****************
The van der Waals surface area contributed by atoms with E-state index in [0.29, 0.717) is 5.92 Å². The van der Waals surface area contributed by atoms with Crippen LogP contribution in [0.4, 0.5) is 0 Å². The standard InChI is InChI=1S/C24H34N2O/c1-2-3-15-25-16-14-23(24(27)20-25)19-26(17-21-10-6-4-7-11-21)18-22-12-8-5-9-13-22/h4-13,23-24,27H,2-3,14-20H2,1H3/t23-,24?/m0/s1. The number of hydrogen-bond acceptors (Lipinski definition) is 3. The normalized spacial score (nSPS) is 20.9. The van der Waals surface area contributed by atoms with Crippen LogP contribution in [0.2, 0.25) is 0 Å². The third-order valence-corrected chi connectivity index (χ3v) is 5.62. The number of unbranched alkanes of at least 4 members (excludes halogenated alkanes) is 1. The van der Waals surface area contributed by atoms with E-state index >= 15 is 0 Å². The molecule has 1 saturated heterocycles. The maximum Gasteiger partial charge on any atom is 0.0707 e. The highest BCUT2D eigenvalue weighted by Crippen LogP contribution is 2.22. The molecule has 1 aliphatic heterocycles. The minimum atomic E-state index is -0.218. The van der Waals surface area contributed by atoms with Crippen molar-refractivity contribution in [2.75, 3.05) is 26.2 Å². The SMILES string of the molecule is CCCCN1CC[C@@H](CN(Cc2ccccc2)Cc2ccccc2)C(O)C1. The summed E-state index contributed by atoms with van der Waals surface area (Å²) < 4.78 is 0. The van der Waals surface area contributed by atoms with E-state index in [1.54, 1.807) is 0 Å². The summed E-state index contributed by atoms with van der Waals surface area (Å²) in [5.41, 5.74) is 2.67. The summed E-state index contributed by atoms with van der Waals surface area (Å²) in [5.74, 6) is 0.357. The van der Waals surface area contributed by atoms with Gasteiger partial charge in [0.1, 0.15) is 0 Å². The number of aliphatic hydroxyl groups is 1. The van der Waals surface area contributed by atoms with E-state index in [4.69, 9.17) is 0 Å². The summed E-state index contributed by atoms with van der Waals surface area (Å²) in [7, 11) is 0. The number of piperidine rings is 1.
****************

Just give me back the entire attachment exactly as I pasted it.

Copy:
The van der Waals surface area contributed by atoms with E-state index in [0.29, 0.717) is 5.92 Å². The van der Waals surface area contributed by atoms with Crippen LogP contribution in [0.4, 0.5) is 0 Å². The standard InChI is InChI=1S/C24H34N2O/c1-2-3-15-25-16-14-23(24(27)20-25)19-26(17-21-10-6-4-7-11-21)18-22-12-8-5-9-13-22/h4-13,23-24,27H,2-3,14-20H2,1H3/t23-,24?/m0/s1. The number of hydrogen-bond acceptors (Lipinski definition) is 3. The normalized spacial score (nSPS) is 20.9. The van der Waals surface area contributed by atoms with Crippen LogP contribution in [0.2, 0.25) is 0 Å². The third-order valence-corrected chi connectivity index (χ3v) is 5.62. The number of unbranched alkanes of at least 4 members (excludes halogenated alkanes) is 1. The van der Waals surface area contributed by atoms with E-state index >= 15 is 0 Å². The molecule has 1 saturated heterocycles. The maximum Gasteiger partial charge on any atom is 0.0707 e. The highest BCUT2D eigenvalue weighted by Crippen LogP contribution is 2.22. The molecule has 1 aliphatic heterocycles. The minimum atomic E-state index is -0.218. The van der Waals surface area contributed by atoms with Crippen molar-refractivity contribution in [2.75, 3.05) is 26.2 Å². The SMILES string of the molecule is CCCCN1CC[C@@H](CN(Cc2ccccc2)Cc2ccccc2)C(O)C1. The summed E-state index contributed by atoms with van der Waals surface area (Å²) < 4.78 is 0. The van der Waals surface area contributed by atoms with E-state index in [1.54, 1.807) is 0 Å². The summed E-state index contributed by atoms with van der Waals surface area (Å²) in [5.41, 5.74) is 2.67. The summed E-state index contributed by atoms with van der Waals surface area (Å²) in [5.74, 6) is 0.357. The van der Waals surface area contributed by atoms with Gasteiger partial charge in [0.1, 0.15) is 0 Å². The number of aliphatic hydroxyl groups is 1. The van der Waals surface area contributed by atoms with E-state index in [4.69, 9.17) is 0 Å². The summed E-state index contributed by atoms with van der Waals surface area (Å²) in [7, 11) is 0. The number of piperidine rings is 1.